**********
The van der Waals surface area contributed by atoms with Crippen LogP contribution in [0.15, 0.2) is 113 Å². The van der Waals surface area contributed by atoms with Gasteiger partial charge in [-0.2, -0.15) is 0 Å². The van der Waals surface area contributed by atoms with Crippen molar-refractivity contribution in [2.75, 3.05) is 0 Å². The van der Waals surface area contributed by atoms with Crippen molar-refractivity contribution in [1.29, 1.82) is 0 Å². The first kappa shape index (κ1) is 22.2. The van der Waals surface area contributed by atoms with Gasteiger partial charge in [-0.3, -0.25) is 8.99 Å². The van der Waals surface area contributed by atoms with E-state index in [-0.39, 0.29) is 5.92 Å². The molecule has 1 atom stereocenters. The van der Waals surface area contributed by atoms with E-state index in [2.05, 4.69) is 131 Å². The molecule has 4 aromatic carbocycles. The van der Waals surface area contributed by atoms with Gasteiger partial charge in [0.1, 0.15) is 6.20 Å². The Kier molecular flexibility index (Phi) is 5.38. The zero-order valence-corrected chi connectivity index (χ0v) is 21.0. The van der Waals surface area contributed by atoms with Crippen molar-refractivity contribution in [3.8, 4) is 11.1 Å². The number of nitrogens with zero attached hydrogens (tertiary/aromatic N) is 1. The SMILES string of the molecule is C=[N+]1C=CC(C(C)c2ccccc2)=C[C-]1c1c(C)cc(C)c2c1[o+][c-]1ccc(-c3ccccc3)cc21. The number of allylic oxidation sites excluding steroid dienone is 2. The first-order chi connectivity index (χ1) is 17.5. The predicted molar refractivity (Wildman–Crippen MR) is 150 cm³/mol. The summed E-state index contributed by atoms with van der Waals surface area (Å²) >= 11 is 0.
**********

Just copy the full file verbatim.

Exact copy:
The van der Waals surface area contributed by atoms with Crippen LogP contribution in [0.15, 0.2) is 113 Å². The van der Waals surface area contributed by atoms with Gasteiger partial charge in [-0.2, -0.15) is 0 Å². The van der Waals surface area contributed by atoms with Crippen molar-refractivity contribution in [2.75, 3.05) is 0 Å². The van der Waals surface area contributed by atoms with Crippen molar-refractivity contribution in [1.29, 1.82) is 0 Å². The first kappa shape index (κ1) is 22.2. The van der Waals surface area contributed by atoms with Gasteiger partial charge in [-0.3, -0.25) is 8.99 Å². The van der Waals surface area contributed by atoms with E-state index in [-0.39, 0.29) is 5.92 Å². The molecule has 1 atom stereocenters. The van der Waals surface area contributed by atoms with E-state index in [2.05, 4.69) is 131 Å². The molecule has 4 aromatic carbocycles. The van der Waals surface area contributed by atoms with Gasteiger partial charge in [0.1, 0.15) is 6.20 Å². The Kier molecular flexibility index (Phi) is 5.38. The zero-order valence-corrected chi connectivity index (χ0v) is 21.0. The van der Waals surface area contributed by atoms with Crippen molar-refractivity contribution in [3.8, 4) is 11.1 Å². The number of nitrogens with zero attached hydrogens (tertiary/aromatic N) is 1. The SMILES string of the molecule is C=[N+]1C=CC(C(C)c2ccccc2)=C[C-]1c1c(C)cc(C)c2c1[o+][c-]1ccc(-c3ccccc3)cc21. The number of allylic oxidation sites excluding steroid dienone is 2. The first-order chi connectivity index (χ1) is 17.5. The predicted molar refractivity (Wildman–Crippen MR) is 150 cm³/mol. The summed E-state index contributed by atoms with van der Waals surface area (Å²) >= 11 is 0.